Former Allman Brothers Band member Warren Haynes has done it all in the business, including winning a Grammy. I’m excited to see a legend at work, along with drummer Matt Abts, bassist Jorgen Carlsson and Danny Louis, who plays at least five different instruments, including an organ, a variety of keyboards and a trombone throughout the evening. As it turns out the band are touring without a support act, instead of playing two sets themselves, so we’re treated to the best part of three hours.
The show opens with Hammer and Nails from 2002’s The Deep End, Volume 2. It soon becomes clear that there’s a reason the band needs to play such a long show. It’s less of a gig and more like 800 people were invited to a jam session. Everyone is so familiar with their instruments and each other, and so tight, that they don’t always seem to be sticking to the plan but rather enjoying themselves and seeing where the night takes them. Or maybe that is the plan!
Tracks from the new album including Sarah, Surrender and Stone Cold Rage are mixed with older ones like Thorazine Shuffle and Mule. This is a band with a huge back catalogue to choose from and the extended show means the crowd are really treated to a bit of everything, even including Sco-Mule, from their live album with jazz guitarist John Scofield. There are so many elements mixing together the show really is a huge melting pot of genres. Haynes, while a consummate performer, isn’t one for chatting, and other than a hello and a few thank you’s he doesn’t say much until the end of set one when he tells the crowd there will be a short break, then “we have a whole other set for you.” The crowd weren’t told in advance that this was the program for the evening, so the news is greeted with cheers and general delight.
They do indeed return after about fifteen minutes and open set two with their cover of Van Morrison’s Ballerina. The second set sees them really let loose. With each member free to do his own thing within the confines of a song, they frequently begin, go off on a flying solo or a jam between a couple of members, then come back to the song without so much as a blink.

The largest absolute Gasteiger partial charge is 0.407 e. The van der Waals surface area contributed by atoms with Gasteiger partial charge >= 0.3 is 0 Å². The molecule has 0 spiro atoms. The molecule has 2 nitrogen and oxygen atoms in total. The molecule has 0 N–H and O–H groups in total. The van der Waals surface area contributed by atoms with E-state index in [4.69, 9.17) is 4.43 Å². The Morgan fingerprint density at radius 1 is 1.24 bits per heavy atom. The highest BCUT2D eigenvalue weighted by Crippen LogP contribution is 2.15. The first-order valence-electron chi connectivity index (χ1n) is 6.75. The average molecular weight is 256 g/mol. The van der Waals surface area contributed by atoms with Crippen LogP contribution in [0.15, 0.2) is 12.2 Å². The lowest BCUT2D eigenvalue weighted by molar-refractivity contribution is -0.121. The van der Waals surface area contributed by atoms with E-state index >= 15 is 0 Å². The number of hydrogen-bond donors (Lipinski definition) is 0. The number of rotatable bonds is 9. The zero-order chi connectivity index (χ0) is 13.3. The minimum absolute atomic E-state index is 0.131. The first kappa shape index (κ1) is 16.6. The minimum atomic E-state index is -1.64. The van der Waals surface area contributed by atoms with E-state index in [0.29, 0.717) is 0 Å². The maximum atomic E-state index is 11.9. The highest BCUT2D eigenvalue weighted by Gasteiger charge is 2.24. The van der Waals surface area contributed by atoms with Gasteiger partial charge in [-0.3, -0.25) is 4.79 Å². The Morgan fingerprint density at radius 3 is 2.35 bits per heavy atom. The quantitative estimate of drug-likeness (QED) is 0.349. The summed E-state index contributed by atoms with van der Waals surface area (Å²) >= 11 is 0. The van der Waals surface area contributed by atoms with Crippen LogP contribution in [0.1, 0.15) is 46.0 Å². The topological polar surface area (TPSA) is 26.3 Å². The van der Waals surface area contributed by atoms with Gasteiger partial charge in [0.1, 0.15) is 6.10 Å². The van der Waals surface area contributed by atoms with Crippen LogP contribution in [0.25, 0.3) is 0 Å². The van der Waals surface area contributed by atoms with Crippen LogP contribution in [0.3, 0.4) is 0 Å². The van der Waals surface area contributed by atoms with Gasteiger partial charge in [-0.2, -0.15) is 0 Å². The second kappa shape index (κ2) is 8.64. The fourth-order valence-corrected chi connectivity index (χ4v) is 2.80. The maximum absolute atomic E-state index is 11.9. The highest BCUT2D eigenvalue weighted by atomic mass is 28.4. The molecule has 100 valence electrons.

Drummer Matt Abts can be seen often changing his grip to better perform the varying styles they’re travelling into. Danny Louis is one minute like an octopus playing two keyboards at once and the next has left them and picked up a trombone. Not an instrument often seen at what is ostensibly a rock show, but it fits, and this show is becoming so much more than that.
The title track from the new album Revolution Come, Revolution Go sparks a bit of a singalong from the crowd, who have so far been a sea of nodding heads. From the balcony above it’s easy to see that everyone is as into the show as the band is and that’s a very good sign. When Haynes makes his guitar sing, you can see he’s lost in the music, and that is reflected in the movement of the crowd. No Need to Suffer is a real stand out in this section of the show. Haynes voice is soulful, earnest, and perfectly in tune with the theme of the song.
When surrounded by music performed by masters of their art it becomes a lesson in songwriting and performance that many should take note of. Railroad Boy is an absolute highlight for me, it’s long been a favourite and to hear it live is a special moment. The band returns to the stage for an encore comprising a medley of Soulshine and Tupelo Honey, melding the two tracks perfectly into a rousing finale. Haynes tells the crowd the band is honoured to have been invited to play in their wonderful town, proving that all the talent and mastery in the world hasn’t made him any less than humble. A brilliant night of music played for the love of it and enjoyed by everyone. 4/5
Check out the full gallery from the show courtesy of Down The Barrel Photography © 2017
© www.overdrive.ie 2017